Long thought to be extinct, the Colli Albani Volcanic District, located just 19 miles (30 km) from downtown Rome, is waking up.
Using ground-based observations of rising land, earthquake swarms and steam vents along with satellite data to track Colli Albani’s activity, a team of researchers says the complex is overdue for an eruption.
The activity includes a four-year earthquake swarm that began in 1991, and more recently, a volcanic vent that opened near Rome’s Leonardo da Vinci-Fiumicino Airport in 2013,
Led by volcanologist Fabrizio Marra of the National Institute of Geophysics and Volcanology in Rome, the team published their findings in the journal Geophysical Research Letters.
Marra and others argue that eruptions at the complex recur approximately every 31,000 years.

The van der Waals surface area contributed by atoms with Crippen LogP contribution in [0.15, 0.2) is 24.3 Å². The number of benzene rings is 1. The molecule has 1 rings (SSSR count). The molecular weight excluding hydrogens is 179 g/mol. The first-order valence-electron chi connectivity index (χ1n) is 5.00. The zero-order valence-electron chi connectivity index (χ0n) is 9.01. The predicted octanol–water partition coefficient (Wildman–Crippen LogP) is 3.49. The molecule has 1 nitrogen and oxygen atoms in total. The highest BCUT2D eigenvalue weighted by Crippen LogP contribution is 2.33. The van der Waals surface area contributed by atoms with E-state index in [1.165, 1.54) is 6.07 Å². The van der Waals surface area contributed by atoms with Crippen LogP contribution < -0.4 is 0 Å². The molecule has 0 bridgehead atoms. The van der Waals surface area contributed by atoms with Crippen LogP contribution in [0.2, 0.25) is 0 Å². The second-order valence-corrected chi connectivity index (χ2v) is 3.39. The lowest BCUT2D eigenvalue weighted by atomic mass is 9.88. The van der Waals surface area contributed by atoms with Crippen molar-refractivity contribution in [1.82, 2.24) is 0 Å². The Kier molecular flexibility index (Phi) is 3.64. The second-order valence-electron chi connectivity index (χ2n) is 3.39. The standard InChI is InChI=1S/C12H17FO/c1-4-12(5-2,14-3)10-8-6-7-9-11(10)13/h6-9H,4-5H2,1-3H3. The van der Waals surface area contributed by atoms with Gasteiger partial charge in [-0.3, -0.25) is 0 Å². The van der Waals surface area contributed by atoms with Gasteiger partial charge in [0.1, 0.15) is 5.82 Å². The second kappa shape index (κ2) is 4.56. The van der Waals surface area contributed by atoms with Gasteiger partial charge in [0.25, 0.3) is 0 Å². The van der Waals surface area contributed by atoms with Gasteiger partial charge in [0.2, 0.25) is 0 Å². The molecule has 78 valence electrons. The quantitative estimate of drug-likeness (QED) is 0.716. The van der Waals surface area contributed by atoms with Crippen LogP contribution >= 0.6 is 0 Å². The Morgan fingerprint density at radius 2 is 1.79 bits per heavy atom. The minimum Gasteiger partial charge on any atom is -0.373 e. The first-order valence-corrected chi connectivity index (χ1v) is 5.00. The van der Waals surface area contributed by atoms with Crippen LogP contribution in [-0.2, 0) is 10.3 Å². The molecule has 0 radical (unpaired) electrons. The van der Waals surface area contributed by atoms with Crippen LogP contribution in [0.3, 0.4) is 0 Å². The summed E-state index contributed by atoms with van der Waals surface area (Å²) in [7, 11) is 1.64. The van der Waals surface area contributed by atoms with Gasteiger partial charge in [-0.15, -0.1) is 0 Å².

Considering that the most recent eruption occurred 36,000 years ago, they think the Colli Albani might be ready for new eruptions.
But don’t start worrying just yet.
Marra told AGU that the eruption is not likely to happen for another 1,000 years.
Note: Volcano adventurer John Search does not consider this complex to be ‘extinct.’ Some 30 cm (12 inches) of uplift was measured at the Alban Hills from 1951 to 1991, says Search.
A volcano outside Rome, long thought extinct, is rumbling to life.
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